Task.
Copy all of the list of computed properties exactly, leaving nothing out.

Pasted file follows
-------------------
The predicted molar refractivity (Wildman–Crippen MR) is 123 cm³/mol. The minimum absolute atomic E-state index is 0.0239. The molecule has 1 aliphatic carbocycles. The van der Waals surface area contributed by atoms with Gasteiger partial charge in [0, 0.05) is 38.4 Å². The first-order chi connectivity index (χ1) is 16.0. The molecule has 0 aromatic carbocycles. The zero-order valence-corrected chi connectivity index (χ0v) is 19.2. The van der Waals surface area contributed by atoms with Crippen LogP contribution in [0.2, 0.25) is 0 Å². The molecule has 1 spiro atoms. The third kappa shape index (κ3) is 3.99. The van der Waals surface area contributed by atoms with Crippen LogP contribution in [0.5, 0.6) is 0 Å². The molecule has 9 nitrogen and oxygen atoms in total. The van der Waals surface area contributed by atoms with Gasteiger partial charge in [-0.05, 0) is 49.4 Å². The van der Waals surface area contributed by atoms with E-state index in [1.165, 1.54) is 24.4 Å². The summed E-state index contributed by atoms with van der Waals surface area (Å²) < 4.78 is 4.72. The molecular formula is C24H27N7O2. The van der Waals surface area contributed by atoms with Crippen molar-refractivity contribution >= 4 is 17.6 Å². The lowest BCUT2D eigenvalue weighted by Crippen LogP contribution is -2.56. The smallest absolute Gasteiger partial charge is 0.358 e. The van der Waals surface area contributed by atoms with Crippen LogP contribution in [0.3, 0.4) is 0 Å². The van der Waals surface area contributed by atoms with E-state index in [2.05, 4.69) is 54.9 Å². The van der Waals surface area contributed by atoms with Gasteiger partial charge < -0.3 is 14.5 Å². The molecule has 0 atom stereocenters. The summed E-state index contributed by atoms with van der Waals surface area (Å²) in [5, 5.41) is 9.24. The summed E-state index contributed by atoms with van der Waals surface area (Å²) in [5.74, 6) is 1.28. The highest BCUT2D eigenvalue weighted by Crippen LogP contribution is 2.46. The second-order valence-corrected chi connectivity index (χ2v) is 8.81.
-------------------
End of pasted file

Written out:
The predicted molar refractivity (Wildman–Crippen MR) is 123 cm³/mol. The minimum absolute atomic E-state index is 0.0239. The molecule has 1 aliphatic carbocycles. The van der Waals surface area contributed by atoms with Gasteiger partial charge in [0, 0.05) is 38.4 Å². The first-order chi connectivity index (χ1) is 16.0. The molecule has 0 aromatic carbocycles. The zero-order valence-corrected chi connectivity index (χ0v) is 19.2. The van der Waals surface area contributed by atoms with Crippen LogP contribution in [0.2, 0.25) is 0 Å². The molecule has 1 spiro atoms. The third kappa shape index (κ3) is 3.99. The van der Waals surface area contributed by atoms with Crippen LogP contribution in [0.5, 0.6) is 0 Å². The molecule has 9 nitrogen and oxygen atoms in total. The van der Waals surface area contributed by atoms with Gasteiger partial charge in [-0.05, 0) is 49.4 Å². The van der Waals surface area contributed by atoms with E-state index in [1.165, 1.54) is 24.4 Å². The summed E-state index contributed by atoms with van der Waals surface area (Å²) < 4.78 is 4.72. The molecular formula is C24H27N7O2. The van der Waals surface area contributed by atoms with Crippen molar-refractivity contribution >= 4 is 17.6 Å². The lowest BCUT2D eigenvalue weighted by Crippen LogP contribution is -2.56. The smallest absolute Gasteiger partial charge is 0.358 e. The van der Waals surface area contributed by atoms with Crippen LogP contribution in [0.3, 0.4) is 0 Å². The van der Waals surface area contributed by atoms with E-state index in [2.05, 4.69) is 54.9 Å². The van der Waals surface area contributed by atoms with Gasteiger partial charge < -0.3 is 14.5 Å². The molecule has 0 atom stereocenters. The summed E-state index contributed by atoms with van der Waals surface area (Å²) in [5, 5.41) is 9.24. The summed E-state index contributed by atoms with van der Waals surface area (Å²) in [5.74, 6) is 1.28. The highest BCUT2D eigenvalue weighted by Crippen LogP contribution is 2.46. The second-order valence-corrected chi connectivity index (χ2v) is 8.81.